In praise of gentrification

In a column for Inside Housing I’ve looked at some of the data around how gentrification affects existing residents to see if there’s any reason to worry about it. Surprisingly, it doesn’t look as if gentrification really does push out existing residents very much – involuntary movement out of a gentrifying neighbourhood is about 0.6 percentage points higher than city-wide averages:

Instead of displacing people, gentrifiers tend to add to a local area’s population through new builds and property conversions (like warehouses and former industrial buildings). Although rents might rise for existing tenants as overall demand for the area rises, the involuntary displacement rate is very small – in one US study, it is 1.4% compared to a city-wide average of 0.9%. . . .

And gentrification brings benefits for locals, with better jobs opening up:

It often feels like the staunchest opponents of gentrification are other gentrifiers who got there a bit earlier. The evidence from the US and the UK is that gentrification raises the incomes of people living in affordable homes and improves their credit scores.

And this is not even to mention the reduction in crime that usually takes place as well. Read the whole thing here.

Seven reasons not to care about high pay

  1. Executives can be worth a lot to firms. When bad CEOs are sacked or new CEOs who are expected to be good are hired, the firm they work for can become a lot more valuable. Apple lost 5% of its value after Steve Jobs died, about $17.5bn. Microsoft became 8% more valuable after Steve Balmer resigned in 2013 – he represented more than $20bn worth of losses to Microsoft. Angela Ahrendts’s departure from Burberry in 2013 wiped £536m off the firm’s value; Tesco became £220m more valuable when its CEO merely announced that he would take an active role in managing the firm. Why? Because CEOs make really important decisions that can make or break the firm.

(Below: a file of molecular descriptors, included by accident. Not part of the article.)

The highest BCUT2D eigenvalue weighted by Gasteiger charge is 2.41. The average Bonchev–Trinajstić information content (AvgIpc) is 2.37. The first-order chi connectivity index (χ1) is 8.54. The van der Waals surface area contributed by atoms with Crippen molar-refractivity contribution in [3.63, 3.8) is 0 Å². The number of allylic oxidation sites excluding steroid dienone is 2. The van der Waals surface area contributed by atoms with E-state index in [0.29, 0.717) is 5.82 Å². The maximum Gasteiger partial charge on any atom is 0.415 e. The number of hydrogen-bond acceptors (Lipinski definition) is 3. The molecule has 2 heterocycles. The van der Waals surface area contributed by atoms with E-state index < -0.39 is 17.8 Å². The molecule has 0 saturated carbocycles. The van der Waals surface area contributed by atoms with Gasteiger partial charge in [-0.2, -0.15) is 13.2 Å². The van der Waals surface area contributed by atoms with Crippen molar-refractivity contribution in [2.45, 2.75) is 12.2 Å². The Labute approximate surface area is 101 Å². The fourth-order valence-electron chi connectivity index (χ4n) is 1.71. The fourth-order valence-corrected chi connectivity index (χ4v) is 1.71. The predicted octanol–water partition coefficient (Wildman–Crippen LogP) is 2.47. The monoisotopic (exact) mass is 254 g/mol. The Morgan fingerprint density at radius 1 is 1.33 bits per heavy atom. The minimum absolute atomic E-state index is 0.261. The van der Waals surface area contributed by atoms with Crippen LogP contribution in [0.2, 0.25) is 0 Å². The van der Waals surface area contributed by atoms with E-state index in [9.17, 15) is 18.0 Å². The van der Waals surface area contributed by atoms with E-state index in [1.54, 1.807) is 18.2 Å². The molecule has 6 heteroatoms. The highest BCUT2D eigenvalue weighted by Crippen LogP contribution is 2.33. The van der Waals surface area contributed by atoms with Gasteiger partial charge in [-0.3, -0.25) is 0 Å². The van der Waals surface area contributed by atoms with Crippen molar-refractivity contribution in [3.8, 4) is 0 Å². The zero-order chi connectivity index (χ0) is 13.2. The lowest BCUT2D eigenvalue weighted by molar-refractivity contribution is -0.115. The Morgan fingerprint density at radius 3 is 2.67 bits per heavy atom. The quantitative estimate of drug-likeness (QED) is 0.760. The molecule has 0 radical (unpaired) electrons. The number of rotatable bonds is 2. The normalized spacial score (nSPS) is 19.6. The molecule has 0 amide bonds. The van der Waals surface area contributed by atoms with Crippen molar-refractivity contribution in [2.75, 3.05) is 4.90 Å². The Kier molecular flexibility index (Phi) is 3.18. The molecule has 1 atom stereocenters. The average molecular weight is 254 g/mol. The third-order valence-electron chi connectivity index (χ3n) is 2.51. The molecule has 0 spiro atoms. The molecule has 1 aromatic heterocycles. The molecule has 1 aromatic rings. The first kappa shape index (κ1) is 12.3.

2. Critics of high pay can’t say how much they think CEOs should be paid. The High Pay Centre says it thinks CEOs are paid too much, but how much would be the right amount? They don’t say, and don’t suggest any real way of knowing. They emphasise multiples of employee pay on their website, but there’s no reason at all to think that would be a good way of judging how much a CEO is worth to the firm, and doesn’t even make sense across firms – is the CEO of a giant firm with a low average wage, like McDonald’s or Tesco, less important than the CEO of a relatively small firm with a high average wage, like QinetiQ?
  3. CEOs might be much more important now than they were in the 1960s. The most interesting question about executive pay is: why has it risen so much since the 1960s compared to median worker pay? There are a couple of different reasons this might be. One, as Scott Sumner suggests, is that CEOs actually are much more important now than they were (so being a good one is more valuable to a firm). Executives’ decisions probably mattered less when the world was less globalized and markets were less diverse – you knew what sorts of appliances and groceries consumers wanted, and your job was to manage capital competently to produce them. Now, even big firms face rapid destruction if they make the wrong call about what sort of products are going to popular in a few year’s time. As Sumner says, “Think how much Sony would have benefited in the past 10 years if it had had the Samsung management team”.
  4. …But tax and regulation probably plays a role too. Economist Kevin Murphy argues that history of executive pay (particularly in the United States) is only understandable in the context of tax and regulatory changes, like penalties on golden parachutes, a rise in stock option grants caused by changes to tax and accounting rules, and “changes to holding and listing requirements that favored stock options over other forms of incentive compensation”. (NB: This doesn’t mean that these rules are bad or undesireable, but they may help us to understand why executive pay is higher now than it once was.)